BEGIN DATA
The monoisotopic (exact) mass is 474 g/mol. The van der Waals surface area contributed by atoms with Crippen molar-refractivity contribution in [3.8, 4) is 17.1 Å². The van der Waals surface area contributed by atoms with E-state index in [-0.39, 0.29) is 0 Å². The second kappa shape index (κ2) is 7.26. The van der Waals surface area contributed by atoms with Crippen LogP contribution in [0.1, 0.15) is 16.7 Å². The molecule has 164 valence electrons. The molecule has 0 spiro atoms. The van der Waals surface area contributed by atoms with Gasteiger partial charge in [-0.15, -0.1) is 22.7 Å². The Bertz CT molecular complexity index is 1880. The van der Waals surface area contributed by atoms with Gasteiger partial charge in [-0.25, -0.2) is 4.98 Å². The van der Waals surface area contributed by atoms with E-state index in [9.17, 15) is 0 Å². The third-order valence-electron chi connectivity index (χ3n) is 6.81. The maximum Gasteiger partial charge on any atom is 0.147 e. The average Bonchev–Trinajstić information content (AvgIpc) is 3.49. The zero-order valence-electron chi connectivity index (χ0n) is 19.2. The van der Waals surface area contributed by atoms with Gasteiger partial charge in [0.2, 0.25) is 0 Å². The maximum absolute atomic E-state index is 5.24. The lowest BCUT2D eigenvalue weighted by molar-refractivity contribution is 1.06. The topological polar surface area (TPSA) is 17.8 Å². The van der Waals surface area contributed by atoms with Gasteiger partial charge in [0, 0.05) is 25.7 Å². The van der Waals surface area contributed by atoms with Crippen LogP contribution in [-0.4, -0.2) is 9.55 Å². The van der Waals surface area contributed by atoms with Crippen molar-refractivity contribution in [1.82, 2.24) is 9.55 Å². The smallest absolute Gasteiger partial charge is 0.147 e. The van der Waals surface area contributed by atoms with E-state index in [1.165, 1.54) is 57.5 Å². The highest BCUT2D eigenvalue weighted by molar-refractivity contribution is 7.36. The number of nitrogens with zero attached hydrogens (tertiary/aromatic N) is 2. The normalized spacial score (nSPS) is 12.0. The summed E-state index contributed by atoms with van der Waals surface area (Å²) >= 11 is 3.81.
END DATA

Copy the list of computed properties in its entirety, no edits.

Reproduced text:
The monoisotopic (exact) mass is 474 g/mol. The van der Waals surface area contributed by atoms with Crippen molar-refractivity contribution in [3.8, 4) is 17.1 Å². The van der Waals surface area contributed by atoms with E-state index in [-0.39, 0.29) is 0 Å². The second kappa shape index (κ2) is 7.26. The van der Waals surface area contributed by atoms with Crippen LogP contribution in [0.1, 0.15) is 16.7 Å². The molecule has 164 valence electrons. The molecule has 0 spiro atoms. The van der Waals surface area contributed by atoms with Gasteiger partial charge in [-0.15, -0.1) is 22.7 Å². The Bertz CT molecular complexity index is 1880. The van der Waals surface area contributed by atoms with Gasteiger partial charge in [-0.25, -0.2) is 4.98 Å². The van der Waals surface area contributed by atoms with E-state index in [9.17, 15) is 0 Å². The third-order valence-electron chi connectivity index (χ3n) is 6.81. The maximum Gasteiger partial charge on any atom is 0.147 e. The average Bonchev–Trinajstić information content (AvgIpc) is 3.49. The zero-order valence-electron chi connectivity index (χ0n) is 19.2. The van der Waals surface area contributed by atoms with Gasteiger partial charge in [0.2, 0.25) is 0 Å². The maximum absolute atomic E-state index is 5.24. The lowest BCUT2D eigenvalue weighted by molar-refractivity contribution is 1.06. The topological polar surface area (TPSA) is 17.8 Å². The van der Waals surface area contributed by atoms with Gasteiger partial charge in [0, 0.05) is 25.7 Å². The van der Waals surface area contributed by atoms with Crippen LogP contribution in [-0.4, -0.2) is 9.55 Å². The van der Waals surface area contributed by atoms with Crippen molar-refractivity contribution in [1.82, 2.24) is 9.55 Å². The smallest absolute Gasteiger partial charge is 0.147 e. The van der Waals surface area contributed by atoms with E-state index in [1.165, 1.54) is 57.5 Å². The highest BCUT2D eigenvalue weighted by molar-refractivity contribution is 7.36. The number of nitrogens with zero attached hydrogens (tertiary/aromatic N) is 2. The normalized spacial score (nSPS) is 12.0. The summed E-state index contributed by atoms with van der Waals surface area (Å²) >= 11 is 3.81.